How many times have I gathered my material, collected my tools, stepped to the bench and completed a project without making a single mistake? Let me see...

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Showing Tom with with sad face and holding two broken wood pieces.
By Tom Iovino

I can remember my first day of Catholic high school like it was yesterday, even though it happened back in 19–mumblemumble. Our principal, Sister Patricia, minced no words when she greeted the new freshman class. "While you are here, you will make mistakes, and you will be called to account for them. But," she continued, "you should consider these golden opportunities from which to learn."

My right eye still twitches when I think about that lecture, but how many times since she uttered those words has she been right? No one goes through life without making at least a few mistakes, but as long as we are open to learning from them, we get better.

Nowhere else has this been more evident than in my time as a woodworker. How many times have I gathered my material, collected my tools, stepped to the bench and completed a project without making a single mistake? Let me see...carry the one...

Zero. It's never happened. There's always been the test cut gone awry, the joint that gaps just a little, the miscalculated measurement, the grain selection that leaves something to be desired, the rabbet cut on the wrong face (below)...you get the point.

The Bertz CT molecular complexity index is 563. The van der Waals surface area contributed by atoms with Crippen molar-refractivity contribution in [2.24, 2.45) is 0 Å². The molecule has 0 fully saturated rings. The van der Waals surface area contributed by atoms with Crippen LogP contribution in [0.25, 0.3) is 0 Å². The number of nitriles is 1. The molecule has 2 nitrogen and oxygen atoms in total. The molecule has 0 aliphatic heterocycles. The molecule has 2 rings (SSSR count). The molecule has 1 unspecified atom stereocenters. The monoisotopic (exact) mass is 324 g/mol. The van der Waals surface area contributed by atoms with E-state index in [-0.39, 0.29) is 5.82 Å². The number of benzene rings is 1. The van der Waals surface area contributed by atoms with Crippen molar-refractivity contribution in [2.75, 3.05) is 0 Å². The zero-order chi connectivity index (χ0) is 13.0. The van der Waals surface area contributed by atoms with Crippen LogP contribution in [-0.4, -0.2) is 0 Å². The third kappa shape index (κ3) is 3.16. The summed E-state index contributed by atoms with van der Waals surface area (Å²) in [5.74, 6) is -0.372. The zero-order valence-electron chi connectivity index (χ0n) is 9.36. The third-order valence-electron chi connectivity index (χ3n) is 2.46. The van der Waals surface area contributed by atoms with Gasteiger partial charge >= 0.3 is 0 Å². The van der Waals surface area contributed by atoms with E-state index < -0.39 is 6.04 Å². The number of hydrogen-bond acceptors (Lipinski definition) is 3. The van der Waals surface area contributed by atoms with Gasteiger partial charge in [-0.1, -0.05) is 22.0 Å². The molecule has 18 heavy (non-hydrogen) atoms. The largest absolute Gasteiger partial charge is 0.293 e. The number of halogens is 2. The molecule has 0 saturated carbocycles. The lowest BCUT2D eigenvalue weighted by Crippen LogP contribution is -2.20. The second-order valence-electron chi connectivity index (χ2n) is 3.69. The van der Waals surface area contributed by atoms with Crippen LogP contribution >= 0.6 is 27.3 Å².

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What a lock rabbet should look like. The corner joint for a blanket chest I built should have looked like this.
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But, it's what we do with that golden opportunity that makes us better woodworkers. The times I have cut a joint too loose, I have gone back to figure out how I made the mistake—and hopefully fix it (below). Maybe it was the way I held the marking gauge, or that I leaned my pencil the wrong way. The times the joint was too tight? Well, I learned that it's easier to remove wood from a joint to get a better fit than to add wood back to the project.

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Some interesting design ideas have presented themselves to me as well. For instance, on this small keepsake box (below) I built for some friends who were getting married, I tried to hand-rout the edge detail on the lid. It was going well, until the router wobbled going around the corner.

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What tear-out? Though unintentional, the rounded lid corners draw your eye to the dovetails, enhancing them.

In this instance, I learned that cuts like this one should be done on a router table. I also discovered that a rasp and some sandpaper can help make a pretty cool design detail that caused lots of people to ask, "How did you do that?"

What's the takeaway from this? It's okay to make mistakes when it comes to woodworking. While you might grit your teeth and mutter under your breath about reworking a piece, as long as you remain open to the lessons the mistake has to teach you, it will make you a much better woodworker.